Shane was only a year ahead of Dylan in school. At the time, the two lived within a couple of blocks but didn’t know each other. (The McDonnells have since built a house in Gansevoort to accommodate Dylan’s needs).
Shane lives in Los Angeles. He is an accomplished rock climber and filmmaker.
Shane’s mom, Debbie Westcott, came to know Dylan working as a tech in his cardiologist’s office.
Cardiac myopathy is a leading cause of death for people with FA, so Dylan exercises regularly on a recumbent bike and in the gym, and gets regular cardiac check-ups (all’s good, he says).
Debbie tells The Chronicle, “I wanted to do more for this person. He’s just so great. I thought, someone should do a movie about him — wait! I have Shane.”
She connected Dylan and Shane. They met each other a year ago in the spring.
Not only is a documentary now in the works, the two have become unlikely, fast friends. They share several interests: Both are tattoed (Dylan heavily so), into the same heavy hard rock bands, punk music and horror movies.
Shane’s planned movie, Upstate Boys, will highlight the two men’s similarities rather than the differences.
“We look like A and Z,” Shane told The Chronicle by phone from California. “But we’re not. Dylan says, even with all these people around him, he has to do everything on his own.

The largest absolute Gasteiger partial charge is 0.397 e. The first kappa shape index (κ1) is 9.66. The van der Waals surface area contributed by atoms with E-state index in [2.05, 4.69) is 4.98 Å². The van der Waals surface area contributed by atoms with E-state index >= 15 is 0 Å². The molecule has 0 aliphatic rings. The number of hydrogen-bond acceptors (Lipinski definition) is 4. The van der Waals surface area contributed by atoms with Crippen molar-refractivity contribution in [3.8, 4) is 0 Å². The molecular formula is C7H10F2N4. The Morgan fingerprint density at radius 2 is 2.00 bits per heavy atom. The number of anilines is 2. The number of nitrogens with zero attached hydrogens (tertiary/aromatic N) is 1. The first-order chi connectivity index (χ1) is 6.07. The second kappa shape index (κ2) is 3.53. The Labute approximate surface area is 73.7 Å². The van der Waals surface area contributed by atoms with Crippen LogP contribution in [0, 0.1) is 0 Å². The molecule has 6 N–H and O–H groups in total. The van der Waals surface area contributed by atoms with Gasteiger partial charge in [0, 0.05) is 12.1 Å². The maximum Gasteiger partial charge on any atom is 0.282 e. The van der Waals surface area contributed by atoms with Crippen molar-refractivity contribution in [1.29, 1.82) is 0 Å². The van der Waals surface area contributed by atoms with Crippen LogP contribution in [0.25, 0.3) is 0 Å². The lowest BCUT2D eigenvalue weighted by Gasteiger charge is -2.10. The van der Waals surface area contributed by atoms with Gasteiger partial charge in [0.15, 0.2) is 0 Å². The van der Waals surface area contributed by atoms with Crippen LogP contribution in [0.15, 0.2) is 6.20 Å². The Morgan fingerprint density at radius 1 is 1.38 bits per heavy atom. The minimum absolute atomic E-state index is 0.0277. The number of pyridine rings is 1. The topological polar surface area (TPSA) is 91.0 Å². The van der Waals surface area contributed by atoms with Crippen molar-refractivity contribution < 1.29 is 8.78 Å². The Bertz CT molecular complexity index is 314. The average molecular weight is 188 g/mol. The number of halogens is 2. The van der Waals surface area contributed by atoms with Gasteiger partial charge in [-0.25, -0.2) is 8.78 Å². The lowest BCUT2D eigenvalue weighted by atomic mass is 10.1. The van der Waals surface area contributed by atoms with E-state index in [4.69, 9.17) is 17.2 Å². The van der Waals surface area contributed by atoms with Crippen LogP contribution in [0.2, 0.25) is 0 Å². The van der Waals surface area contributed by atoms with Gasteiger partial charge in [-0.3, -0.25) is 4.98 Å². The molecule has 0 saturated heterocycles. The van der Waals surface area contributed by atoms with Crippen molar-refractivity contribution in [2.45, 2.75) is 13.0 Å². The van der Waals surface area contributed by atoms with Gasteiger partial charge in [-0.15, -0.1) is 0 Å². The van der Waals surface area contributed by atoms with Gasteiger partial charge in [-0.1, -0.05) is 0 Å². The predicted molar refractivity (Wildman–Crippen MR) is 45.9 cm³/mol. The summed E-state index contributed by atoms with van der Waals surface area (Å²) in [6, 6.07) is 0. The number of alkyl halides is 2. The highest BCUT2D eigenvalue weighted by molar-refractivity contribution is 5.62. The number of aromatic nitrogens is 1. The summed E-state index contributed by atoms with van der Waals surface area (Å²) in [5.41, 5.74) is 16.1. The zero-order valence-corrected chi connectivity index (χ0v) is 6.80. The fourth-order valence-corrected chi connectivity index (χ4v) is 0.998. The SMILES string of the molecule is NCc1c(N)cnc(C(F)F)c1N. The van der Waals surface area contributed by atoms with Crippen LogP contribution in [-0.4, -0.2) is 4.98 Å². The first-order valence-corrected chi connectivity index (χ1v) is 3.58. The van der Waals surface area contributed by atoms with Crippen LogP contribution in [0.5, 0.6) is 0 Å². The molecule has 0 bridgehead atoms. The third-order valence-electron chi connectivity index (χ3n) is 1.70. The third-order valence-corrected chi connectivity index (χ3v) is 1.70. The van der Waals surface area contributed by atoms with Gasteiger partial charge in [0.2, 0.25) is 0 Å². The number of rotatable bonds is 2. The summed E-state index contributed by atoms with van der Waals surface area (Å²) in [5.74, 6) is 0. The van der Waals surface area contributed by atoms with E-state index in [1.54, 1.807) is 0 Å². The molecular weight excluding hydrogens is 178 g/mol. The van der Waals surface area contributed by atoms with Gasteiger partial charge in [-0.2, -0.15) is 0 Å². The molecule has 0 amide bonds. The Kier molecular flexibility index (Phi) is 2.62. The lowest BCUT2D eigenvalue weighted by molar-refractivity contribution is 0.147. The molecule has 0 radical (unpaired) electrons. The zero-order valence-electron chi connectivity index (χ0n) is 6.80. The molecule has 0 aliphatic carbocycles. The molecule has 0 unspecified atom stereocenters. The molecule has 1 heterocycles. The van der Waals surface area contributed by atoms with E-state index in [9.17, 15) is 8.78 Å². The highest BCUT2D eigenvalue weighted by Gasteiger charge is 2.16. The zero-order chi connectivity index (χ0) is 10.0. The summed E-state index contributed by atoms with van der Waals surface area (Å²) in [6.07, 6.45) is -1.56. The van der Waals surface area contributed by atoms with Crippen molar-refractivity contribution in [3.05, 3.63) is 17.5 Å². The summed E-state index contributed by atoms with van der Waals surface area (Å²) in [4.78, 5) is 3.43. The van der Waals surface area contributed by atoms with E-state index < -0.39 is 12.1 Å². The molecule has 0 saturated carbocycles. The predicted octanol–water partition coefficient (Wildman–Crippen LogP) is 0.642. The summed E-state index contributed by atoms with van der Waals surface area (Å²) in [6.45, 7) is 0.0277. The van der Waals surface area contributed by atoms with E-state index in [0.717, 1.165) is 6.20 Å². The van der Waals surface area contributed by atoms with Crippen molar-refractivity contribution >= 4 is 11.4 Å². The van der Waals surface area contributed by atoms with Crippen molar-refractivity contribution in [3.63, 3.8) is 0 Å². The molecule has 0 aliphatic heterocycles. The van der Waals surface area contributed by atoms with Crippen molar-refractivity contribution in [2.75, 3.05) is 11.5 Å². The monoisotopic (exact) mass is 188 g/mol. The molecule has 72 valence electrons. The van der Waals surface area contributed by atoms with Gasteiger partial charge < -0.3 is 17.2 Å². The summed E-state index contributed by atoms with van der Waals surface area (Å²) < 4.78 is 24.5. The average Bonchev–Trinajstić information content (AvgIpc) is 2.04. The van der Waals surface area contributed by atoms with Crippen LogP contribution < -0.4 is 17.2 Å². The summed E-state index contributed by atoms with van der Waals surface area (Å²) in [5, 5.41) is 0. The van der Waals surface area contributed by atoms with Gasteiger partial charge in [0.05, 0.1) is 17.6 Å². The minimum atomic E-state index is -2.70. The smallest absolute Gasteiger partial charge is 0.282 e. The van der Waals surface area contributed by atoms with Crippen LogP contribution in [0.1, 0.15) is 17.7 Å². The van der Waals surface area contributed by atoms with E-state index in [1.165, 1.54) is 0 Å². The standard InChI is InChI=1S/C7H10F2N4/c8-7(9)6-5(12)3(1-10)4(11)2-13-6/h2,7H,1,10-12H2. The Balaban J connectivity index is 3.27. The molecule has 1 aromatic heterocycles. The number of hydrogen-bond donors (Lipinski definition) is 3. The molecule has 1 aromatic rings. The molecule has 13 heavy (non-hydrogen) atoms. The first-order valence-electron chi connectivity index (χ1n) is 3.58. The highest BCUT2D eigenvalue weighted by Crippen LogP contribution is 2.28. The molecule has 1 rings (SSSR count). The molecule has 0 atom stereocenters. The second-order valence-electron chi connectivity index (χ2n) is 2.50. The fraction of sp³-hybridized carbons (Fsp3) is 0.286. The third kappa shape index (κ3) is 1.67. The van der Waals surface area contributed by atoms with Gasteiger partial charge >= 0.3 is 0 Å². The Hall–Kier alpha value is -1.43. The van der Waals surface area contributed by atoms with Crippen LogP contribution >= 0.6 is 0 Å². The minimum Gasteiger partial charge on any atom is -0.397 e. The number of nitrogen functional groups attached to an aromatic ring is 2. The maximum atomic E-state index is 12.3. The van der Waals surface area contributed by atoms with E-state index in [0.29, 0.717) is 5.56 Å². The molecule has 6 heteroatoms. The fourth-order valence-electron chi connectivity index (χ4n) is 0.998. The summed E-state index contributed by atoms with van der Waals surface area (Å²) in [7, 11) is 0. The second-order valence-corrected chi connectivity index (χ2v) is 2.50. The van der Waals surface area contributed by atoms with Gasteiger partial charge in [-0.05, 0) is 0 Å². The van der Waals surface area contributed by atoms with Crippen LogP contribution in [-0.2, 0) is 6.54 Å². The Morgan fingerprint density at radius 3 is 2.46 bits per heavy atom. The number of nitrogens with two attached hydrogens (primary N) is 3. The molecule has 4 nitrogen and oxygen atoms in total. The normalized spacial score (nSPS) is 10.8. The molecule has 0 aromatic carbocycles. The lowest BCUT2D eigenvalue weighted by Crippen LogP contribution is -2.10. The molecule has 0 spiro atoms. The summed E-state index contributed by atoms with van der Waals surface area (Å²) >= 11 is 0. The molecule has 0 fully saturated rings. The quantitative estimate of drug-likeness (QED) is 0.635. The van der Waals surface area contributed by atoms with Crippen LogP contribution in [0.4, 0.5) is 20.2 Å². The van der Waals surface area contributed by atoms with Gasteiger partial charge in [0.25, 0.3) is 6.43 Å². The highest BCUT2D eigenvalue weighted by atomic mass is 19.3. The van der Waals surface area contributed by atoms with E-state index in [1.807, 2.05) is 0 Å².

“Me, on a climbing trip, I have belayers and other people around me on the team, but every step I make, every place I put my foot, I have to do it myself.
“We are two extreme versions of the same thing. He’s in a wheelchair and lives at home. I’m a rock climber and living on the other side of the country from my parents.
“My big message is, even though he and I don’t share a lifestyle, the more I spend time with him and understand his hopes and dreams, the stuff we don’t want to deal with, our limitations, the more it has changed my perspective.”
Dylan says, “He wants to liken how I’m struggling to move forward, while he is trying to move upwards with the rock climbing.”
The two spent time together in Los Angeles when Dylan went west for an FA conference last March. Shane came east earlier this year for some pre-production work. He plans to return for two weeks in September, around the time of the fund-raising concert, to film the event, interview doctors, family members, friends.
The movie tagline: “Living in worlds where every step has severe consequences, two men, one living in a vertical environment, one struggling with a debilitating disease, cross paths unexpectedly in this story about loss, struggle and inspiration.”
Shane seeks $10,000 in backing for the movie — find info online at www.upstateboys.com. “If people can’t give money,” he says, “it would be great if some local businesses might be able to help us with feeding the crew while we’re here, renting a car or equipment. Anything can help.”
Besides the September event, several local businesses and friends organize events to help with the McDonnells’ considerable expenses and with research through FARA, including an annual golf tournament sponsored by the Bullpen, and another organized by state Supreme Court Judge David Krogmann, a High Peaks hike and more.
Contact Dave McDonnell for details: 222-1213. Friedreich’s Atazia info: www.curefa.org.

Copyright © 2014 Lone Oak Publishing Co., Inc. All Rights Reserved.